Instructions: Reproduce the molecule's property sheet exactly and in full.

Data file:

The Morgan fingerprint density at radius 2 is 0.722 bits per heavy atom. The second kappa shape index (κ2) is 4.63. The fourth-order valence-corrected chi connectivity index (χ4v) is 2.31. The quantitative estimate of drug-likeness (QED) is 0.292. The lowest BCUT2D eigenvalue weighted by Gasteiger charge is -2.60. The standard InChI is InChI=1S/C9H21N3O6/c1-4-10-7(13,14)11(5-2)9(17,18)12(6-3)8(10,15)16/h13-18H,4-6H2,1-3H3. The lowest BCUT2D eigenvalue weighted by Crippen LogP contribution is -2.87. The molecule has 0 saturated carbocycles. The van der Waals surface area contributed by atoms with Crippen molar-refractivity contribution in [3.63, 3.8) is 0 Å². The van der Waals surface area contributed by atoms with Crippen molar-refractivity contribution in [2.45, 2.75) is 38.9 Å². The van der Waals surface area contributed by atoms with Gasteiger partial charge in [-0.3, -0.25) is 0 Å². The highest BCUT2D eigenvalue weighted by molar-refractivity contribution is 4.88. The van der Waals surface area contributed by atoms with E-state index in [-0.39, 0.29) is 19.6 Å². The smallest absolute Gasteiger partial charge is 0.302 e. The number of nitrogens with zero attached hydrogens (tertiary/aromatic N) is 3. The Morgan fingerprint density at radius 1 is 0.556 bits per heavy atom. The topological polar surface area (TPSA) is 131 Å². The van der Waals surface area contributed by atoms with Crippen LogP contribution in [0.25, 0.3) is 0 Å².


The Morgan fingerprint density at radius 2 is 0.722 bits per heavy atom. The second kappa shape index (κ2) is 4.63. The fourth-order valence-corrected chi connectivity index (χ4v) is 2.31. The quantitative estimate of drug-likeness (QED) is 0.292. The lowest BCUT2D eigenvalue weighted by Gasteiger charge is -2.60. The standard InChI is InChI=1S/C9H21N3O6/c1-4-10-7(13,14)11(5-2)9(17,18)12(6-3)8(10,15)16/h13-18H,4-6H2,1-3H3. The lowest BCUT2D eigenvalue weighted by Crippen LogP contribution is -2.87. The molecule has 0 saturated carbocycles. The van der Waals surface area contributed by atoms with Crippen molar-refractivity contribution in [3.63, 3.8) is 0 Å². The van der Waals surface area contributed by atoms with Crippen molar-refractivity contribution in [2.45, 2.75) is 38.9 Å². The van der Waals surface area contributed by atoms with Gasteiger partial charge in [-0.3, -0.25) is 0 Å². The highest BCUT2D eigenvalue weighted by molar-refractivity contribution is 4.88. The van der Waals surface area contributed by atoms with E-state index in [-0.39, 0.29) is 19.6 Å². The smallest absolute Gasteiger partial charge is 0.302 e. The number of nitrogens with zero attached hydrogens (tertiary/aromatic N) is 3. The Morgan fingerprint density at radius 1 is 0.556 bits per heavy atom. The topological polar surface area (TPSA) is 131 Å². The van der Waals surface area contributed by atoms with Crippen LogP contribution in [0.25, 0.3) is 0 Å².